Silent Night, Deadly Night III: Better Watch Out (1989) is an anemic straight-to-video concoction, featuring a girl with psychic powers inexplicably linked to the killer, ala Friday the 13th Part VII: The New Blood (1988). Back then, plenty of films shamelessly stole from the Brian De Palma’s masterful Stephen King adaptation Carrie (1976). It’s a movie so dull and boring, that it completely earns Ebert’s ire from the first installment.
The best thing that could be said about Silent Night, Deadly Night 4: Initiation (1990) is that it tries to be something completely different, even while copying Rosemary’s Baby (1969). It’s a cult movie, directed by the talented Brian Yuzna and starring the legendary Clint Howard. A young, ambitious reporter gets intertwined with a deadly witch cult. There’s plenty of mystery and intrigue that’s as enjoyable as a fourth entry can be. I appreciate their attempts to change things up, even if it has nothing to do with the original. It does take place during Christmas, allowing the cynical holiday tie-in to continue.
They weren’t even trying for consistency by the time Silent Night, Deadly Night 5: The Toy Maker (1991) rolled around. This bizarre entry features a deranged toy maker, as promised, portrayed by Mickey Rooney. My explanation of the plot wouldn’t do it justice, but it’s worth seeing out of morbid curiosity. In retrospect, I give it even more credit for shifting away from the source material. It’s the most ridiculous Christmas-themed movie you could see outside of Santa Clause Conquers the Martians (1964). One thing is for certain, Silent Night, Deadly Night films are less disturbing than the 1978 Star Wars Holiday Special, which still ranks as the most traumatic viewing experience of all time.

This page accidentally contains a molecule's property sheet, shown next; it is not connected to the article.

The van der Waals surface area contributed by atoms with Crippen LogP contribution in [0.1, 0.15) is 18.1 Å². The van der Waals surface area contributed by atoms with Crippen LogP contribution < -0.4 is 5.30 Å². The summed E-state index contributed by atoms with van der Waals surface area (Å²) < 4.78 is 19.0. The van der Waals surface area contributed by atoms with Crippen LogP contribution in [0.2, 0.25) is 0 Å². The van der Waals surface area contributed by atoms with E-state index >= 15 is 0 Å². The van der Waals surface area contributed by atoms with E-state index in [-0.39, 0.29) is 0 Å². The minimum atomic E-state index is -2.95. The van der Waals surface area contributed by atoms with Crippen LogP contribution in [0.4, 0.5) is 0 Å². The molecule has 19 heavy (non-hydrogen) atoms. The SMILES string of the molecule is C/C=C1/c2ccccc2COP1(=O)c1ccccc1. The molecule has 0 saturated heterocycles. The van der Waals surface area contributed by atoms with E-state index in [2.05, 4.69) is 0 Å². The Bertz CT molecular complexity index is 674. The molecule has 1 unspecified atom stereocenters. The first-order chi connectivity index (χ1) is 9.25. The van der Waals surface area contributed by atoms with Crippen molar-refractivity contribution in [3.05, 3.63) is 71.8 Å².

Since then, there has been an explosion of sorts of modern Christmas horror films, including a loose Silent Night, Deadly Night remake simply titled Silent Night (2012), as well as Krampus (2015), A Christmas Horror Story (2015), and Red Christmas (2016), among others. Each of these tried to put their own unique spins on the holiday horror genre, and all with varying results. But the above-named earlier films will always remain the go-to’s for anyone searching for true fright during the Christmas season.